The National Palace Museum's (國立故宮博物院) collection of Chinese imperial artifacts is said to exceed 600,000 items, some of which date back to the dawn of Chinese history. Its journey to Taiwan, a trek through war-torn China, is the stuff of legend. Most visitors to the museum see a facade; the museum keeps its secrets behind closed doors, with access to its inner sanctum, the vaults in which the collection is stored, restricted to only a select few.
Over the last two years, the National Geographic Channel (NGC) has taken its cameras into the vaults buried deep in the mountains and into the laboratories where the work of conservation and restoration goes on. They have also interviewed the scholars, scientists and curators who are the beating heart of the museum. This makes Inside: The Emperor's Treasure a must-watch for anyone intrigued by what lies behind the iconic building in Waishuangxi (外雙溪). The show premieres in English in Taiwan on the NGC at 9pm Sunday. A Chinese version will be broadcast on Saturday, Nov. 3 at 9pm.
Joanne Tsai (蔡秋安), general manger of NGC's Taiwan office, said in an interview with the Taipei Times that hammering out the blueprint for telling the story was one of the most difficult parts of the project, which took nearly two years to complete. "They gave us so much material, but we needed to tell a story that would draw people in. We did not want to be a catalog," she said.
According to the NPM's director, Lin Mun-lee (林曼麗), the access granted to NGC is part of a wider museum policy of engagement and strategic cooperation with commercial interests designed to make the NPM more accessible to the younger generation.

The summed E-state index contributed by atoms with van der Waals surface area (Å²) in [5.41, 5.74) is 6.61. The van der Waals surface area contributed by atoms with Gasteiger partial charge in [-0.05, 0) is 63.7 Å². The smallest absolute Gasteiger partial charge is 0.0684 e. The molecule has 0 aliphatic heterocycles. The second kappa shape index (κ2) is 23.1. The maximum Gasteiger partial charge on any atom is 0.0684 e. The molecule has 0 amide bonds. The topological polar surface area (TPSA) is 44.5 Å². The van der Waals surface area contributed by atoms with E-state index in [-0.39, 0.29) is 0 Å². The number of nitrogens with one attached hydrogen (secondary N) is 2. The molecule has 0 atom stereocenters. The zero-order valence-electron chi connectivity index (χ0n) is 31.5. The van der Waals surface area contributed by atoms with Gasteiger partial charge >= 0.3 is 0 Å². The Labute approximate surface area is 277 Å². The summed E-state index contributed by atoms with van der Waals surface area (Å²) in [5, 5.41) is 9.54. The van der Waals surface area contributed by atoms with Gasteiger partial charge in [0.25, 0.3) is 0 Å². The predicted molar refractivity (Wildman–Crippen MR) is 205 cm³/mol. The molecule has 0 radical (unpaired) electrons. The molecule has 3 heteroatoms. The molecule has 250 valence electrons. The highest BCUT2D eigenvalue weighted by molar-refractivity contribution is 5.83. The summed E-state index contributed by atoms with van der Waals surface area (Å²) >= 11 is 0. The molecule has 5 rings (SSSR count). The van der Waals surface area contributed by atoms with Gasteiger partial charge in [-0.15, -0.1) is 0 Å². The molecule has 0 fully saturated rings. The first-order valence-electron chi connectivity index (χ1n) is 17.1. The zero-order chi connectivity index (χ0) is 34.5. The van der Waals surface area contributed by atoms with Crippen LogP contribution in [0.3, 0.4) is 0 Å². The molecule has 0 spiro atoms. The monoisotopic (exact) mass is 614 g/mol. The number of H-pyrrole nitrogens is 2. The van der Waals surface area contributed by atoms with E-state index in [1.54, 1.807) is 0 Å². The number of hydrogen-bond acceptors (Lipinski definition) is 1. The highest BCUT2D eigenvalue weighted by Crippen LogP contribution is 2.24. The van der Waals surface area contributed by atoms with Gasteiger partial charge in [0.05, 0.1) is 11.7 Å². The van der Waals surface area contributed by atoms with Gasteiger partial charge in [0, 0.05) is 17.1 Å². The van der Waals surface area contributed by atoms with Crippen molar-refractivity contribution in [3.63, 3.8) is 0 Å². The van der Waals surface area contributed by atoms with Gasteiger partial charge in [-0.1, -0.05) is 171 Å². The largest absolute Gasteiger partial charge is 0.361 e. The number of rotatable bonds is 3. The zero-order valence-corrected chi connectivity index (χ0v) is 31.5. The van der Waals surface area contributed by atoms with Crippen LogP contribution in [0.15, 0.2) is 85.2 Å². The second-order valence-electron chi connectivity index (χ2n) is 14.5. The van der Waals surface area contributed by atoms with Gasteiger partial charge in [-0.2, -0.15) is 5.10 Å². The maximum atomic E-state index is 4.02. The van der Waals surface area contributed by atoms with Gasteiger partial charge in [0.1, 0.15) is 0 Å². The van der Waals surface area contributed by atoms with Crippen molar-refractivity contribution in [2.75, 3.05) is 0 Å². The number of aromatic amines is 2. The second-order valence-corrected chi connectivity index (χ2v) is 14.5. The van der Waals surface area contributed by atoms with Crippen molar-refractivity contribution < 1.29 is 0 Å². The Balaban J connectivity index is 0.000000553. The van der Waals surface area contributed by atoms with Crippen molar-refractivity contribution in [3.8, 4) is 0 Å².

Although the museum must ensure the safety of its collection when brought out of the vaults for display to the public, a greater fear, highlighted in Inside: The Emperor's Treasure is that people will stop coming.
While the NPM is unlikely to run out of things to display, providing interactive experiences has posed a great challenge. Now, digitalization, 3-D mapping and virtual reality manipulation, which are often used in research, provide a fresh, hands-on museum experience for visitors.
Inside: The Emperor's Treasure uses a light touch, focusing on the people involved in the museum and reenactments of the Qianlong emperor (乾隆), one of China's greatest collectors of art. By linking up the personalities who make the huge art project that is the NPM, Inside: The Emperor's Treasure presents potentially tedious subjects in a fascinating light.
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